Being conscious in the present moment is at the core of the human experience and it’s the core of who you are. Everything you most want in life is contained in the present moment. Most people say that they want to be happy but they don’t know how to find it or experience it. Here’s a clue, happiness can only be found in the present moment. You can’t be happy in the past or in the future but only in the present moment. In fact, you can’t experience anything in any place other than the present moment. If you think about something pleasurable from the past or something pleasurable in the future, the experience you are having is still in the present moment. You are remembering something or projecting something in the present moment.

Try this. Focus your attention on your breathing and the fact that you are alive and aware. Now you’re in the moment. Now let’s add who you are to this moment. Do you know who you are? Unfortunately, most people are never taught who they are but it’s simply this.

You are the consciousness that experiences the present moment. You don’t have to believe anything because you can experience this right now. The essence of who you are is the conscious being or witness of the present moment. That’s it.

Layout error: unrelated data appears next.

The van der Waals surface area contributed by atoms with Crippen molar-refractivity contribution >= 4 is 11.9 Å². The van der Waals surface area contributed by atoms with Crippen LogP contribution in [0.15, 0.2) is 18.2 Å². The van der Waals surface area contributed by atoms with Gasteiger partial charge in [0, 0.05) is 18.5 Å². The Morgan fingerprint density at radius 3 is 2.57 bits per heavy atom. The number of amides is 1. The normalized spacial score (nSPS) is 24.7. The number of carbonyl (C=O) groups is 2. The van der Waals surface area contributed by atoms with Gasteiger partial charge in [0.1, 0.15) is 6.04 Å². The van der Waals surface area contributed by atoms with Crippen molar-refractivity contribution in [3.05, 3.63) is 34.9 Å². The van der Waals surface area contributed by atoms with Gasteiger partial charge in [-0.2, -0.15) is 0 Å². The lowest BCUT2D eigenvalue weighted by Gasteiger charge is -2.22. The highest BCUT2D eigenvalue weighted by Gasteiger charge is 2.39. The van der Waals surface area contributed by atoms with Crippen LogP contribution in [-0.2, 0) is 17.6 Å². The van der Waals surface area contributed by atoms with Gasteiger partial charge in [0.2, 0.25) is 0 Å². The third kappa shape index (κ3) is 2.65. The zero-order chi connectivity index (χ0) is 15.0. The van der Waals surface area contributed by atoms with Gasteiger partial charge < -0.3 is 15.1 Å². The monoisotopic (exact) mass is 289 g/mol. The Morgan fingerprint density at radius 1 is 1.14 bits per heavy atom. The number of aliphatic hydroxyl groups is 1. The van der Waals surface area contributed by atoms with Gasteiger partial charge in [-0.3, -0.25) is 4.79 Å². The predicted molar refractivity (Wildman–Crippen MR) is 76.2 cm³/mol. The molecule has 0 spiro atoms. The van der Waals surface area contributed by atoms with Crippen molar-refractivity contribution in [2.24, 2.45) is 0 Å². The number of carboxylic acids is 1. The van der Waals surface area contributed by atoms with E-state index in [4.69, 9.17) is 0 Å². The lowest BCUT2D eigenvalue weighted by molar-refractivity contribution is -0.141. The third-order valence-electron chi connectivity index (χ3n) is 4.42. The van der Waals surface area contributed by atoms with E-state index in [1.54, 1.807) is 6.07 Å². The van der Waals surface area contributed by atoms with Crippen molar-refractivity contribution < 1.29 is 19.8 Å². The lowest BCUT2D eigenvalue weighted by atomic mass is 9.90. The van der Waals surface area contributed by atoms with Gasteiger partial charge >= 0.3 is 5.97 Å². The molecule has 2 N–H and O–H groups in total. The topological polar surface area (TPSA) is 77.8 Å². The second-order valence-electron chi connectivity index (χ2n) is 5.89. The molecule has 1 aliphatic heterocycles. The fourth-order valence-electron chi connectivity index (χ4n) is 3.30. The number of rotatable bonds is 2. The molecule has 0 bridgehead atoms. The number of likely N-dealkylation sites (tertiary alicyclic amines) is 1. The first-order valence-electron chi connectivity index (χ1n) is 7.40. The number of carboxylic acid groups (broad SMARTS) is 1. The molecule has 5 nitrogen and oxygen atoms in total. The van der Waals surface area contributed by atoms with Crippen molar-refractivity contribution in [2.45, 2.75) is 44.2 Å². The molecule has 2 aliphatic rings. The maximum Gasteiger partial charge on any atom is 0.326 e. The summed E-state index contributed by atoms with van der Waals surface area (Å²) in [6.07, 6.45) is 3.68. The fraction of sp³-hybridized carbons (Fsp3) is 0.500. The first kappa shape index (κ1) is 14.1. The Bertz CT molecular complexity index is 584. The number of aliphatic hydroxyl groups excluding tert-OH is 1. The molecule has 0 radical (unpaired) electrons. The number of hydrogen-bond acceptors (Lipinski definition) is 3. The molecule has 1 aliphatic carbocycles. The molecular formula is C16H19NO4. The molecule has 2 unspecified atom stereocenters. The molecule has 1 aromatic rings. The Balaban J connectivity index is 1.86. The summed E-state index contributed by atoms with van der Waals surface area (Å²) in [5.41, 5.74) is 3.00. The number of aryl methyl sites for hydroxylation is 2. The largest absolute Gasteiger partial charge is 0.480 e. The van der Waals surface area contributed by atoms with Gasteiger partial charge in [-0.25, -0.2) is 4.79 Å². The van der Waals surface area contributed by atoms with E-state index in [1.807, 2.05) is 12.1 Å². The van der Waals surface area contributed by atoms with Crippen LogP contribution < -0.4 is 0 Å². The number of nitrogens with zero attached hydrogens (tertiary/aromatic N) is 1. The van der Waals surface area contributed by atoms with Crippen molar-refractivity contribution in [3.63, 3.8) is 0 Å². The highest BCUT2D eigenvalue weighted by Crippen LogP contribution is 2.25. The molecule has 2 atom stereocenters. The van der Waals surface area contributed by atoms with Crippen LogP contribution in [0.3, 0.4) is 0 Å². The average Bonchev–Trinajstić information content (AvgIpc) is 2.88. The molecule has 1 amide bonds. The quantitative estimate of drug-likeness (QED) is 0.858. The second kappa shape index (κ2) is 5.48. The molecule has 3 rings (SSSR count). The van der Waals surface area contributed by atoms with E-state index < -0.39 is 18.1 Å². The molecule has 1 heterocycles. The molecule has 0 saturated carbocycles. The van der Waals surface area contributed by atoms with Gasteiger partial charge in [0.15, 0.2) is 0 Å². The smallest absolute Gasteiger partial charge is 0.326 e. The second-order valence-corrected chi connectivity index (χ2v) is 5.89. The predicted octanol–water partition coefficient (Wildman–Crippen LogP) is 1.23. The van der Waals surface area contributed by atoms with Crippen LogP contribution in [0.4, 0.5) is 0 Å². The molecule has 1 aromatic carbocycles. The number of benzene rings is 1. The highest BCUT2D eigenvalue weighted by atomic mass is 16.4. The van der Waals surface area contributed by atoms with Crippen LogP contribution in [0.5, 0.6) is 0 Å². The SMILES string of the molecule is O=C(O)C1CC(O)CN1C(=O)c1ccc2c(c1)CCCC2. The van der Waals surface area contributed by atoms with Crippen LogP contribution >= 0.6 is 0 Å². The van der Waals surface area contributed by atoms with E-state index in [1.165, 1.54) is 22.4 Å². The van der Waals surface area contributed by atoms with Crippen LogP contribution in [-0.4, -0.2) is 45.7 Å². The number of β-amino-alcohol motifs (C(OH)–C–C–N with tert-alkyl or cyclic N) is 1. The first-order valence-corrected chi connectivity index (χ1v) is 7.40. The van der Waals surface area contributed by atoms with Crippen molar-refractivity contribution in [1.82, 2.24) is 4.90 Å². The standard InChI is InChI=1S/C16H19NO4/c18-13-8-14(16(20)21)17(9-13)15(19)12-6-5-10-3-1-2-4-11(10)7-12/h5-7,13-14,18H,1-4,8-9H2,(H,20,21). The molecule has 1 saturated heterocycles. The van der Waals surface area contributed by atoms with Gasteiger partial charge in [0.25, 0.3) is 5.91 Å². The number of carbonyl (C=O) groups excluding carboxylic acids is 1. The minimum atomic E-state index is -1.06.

This may not make much sense right now but resolve to focus on the present moment in this fashion once a day and then see what happens. If you become bored, you can always go back to focusing on the past or the future which isn’t all bad, especially if you resolve to learn from the past and invest what you learn into a more exciting future. But if you miss the present moment, you’ve missed what’s most important. It’s where you are right now and it’s the place where everything happens. When the director says “ACTION”, that’s the present moment.

Perhaps the best way to illustrate this is with an old story about two fish having a conversation about how to develop a better awareness of the essence of life – i.e., consciously experiencing their life. As the story goes, the enlightened fish is trying to explain the essence of life to his fellow fish who can best be described as a seeker who wants to be more alive and enlightened. The enlightened fish finally uses the word “water” to try to explain the world in which the fish live. The seeker fish doesn’t understand. It’s not making sense. As the seeker fish becomes more and more frustrated and confused he finally says to his enlightened teacher, “I don’t get it. Where is this water of which you speak?”